Although we have identified recombinant genomes at different evolutionary scales in immunodeficiency virus evolution, it may prove a challenging endeavor to clearly delineate breakpoints for many of these recombinants. Similar to other sliding window analyses, breakpoints will be readily identified if viruses from two well-supported phylogenetic clusters recombined relatively recently. However, our method may also pick up recombinants in trees without well-supported groups (e.g. intrasubtype recombinants), ancestral recombinants that were generated before well-supported clades were established (which could be the case for the divergent DRC strain), or ancestral recombinants of lineages that have now diverged considerably (which is probably the case for several PIV lineages).


In conclusion, we have developed a recombination detection method that does not require a priori assignment of reference and query sequences, statistically evaluates the recombination signal in nucleotide and amino acid alignments, and identifies the most plausible recombinants. Taxon ranking and the associated statistical test complement the visual recombination detection method. Collectively, these developments comprise a powerful and versatile methodology that will make a useful addition to the array of recombination detection methods.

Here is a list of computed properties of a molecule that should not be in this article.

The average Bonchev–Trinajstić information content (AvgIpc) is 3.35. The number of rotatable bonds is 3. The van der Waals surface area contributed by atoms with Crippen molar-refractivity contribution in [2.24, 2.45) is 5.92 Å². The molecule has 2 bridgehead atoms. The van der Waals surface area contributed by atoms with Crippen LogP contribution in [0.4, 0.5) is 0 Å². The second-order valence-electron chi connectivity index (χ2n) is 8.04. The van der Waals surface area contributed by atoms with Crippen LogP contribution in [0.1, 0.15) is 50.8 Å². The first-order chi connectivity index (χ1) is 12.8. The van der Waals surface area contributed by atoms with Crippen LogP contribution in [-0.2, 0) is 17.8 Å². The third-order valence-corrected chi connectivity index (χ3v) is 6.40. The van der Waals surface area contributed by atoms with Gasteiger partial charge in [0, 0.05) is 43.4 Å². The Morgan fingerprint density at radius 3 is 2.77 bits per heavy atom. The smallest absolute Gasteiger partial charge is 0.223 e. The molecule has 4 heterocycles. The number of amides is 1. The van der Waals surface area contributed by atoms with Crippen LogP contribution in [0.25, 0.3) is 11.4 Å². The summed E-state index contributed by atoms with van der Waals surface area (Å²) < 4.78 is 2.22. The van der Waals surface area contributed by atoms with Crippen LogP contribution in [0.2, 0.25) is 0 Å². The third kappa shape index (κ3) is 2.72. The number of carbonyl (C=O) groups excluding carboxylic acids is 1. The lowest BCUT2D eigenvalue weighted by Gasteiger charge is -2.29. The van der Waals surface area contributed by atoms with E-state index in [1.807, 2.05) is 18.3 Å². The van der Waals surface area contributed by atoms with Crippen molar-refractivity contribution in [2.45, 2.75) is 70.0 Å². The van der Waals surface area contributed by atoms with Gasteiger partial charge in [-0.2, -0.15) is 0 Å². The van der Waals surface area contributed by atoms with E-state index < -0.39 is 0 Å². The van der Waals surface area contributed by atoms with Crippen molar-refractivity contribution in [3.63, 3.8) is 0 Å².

circulating recombinant form


primate immunodeficiency virus


simian immunodeficiency virus


visual recombination detectionl


Recombination detection program


minimum evolution


Felsenstein '84 model of evolution


general time-reversible substitution model



We thank Liz Bailes for providing the SIV sequence data and David Posada for providing the simulated data sets and previous results for other recombination detection methods. We thank Joe Parker for programming assistance. PL was supported by a Marie-Curie and FWO ('Fonds voor Wetenschappelijk Onderzoek') postdoctoral fellowship. PL, ML and VM thank the Isaac Newton Institute for Mathematical Sciences, Cambridge, UK, for hosting them in the context of its Phylogenetics Programme where part of the research presented in this paper was carried out.

Authors’ Affiliations

Rega Institute, Katholieke Universiteit Leuven
School of Computing Sciences, University of East Anglia
Institute of Infectious Disease and Molecular Medicine, Faculty Of Health Sciences, University of Cape Town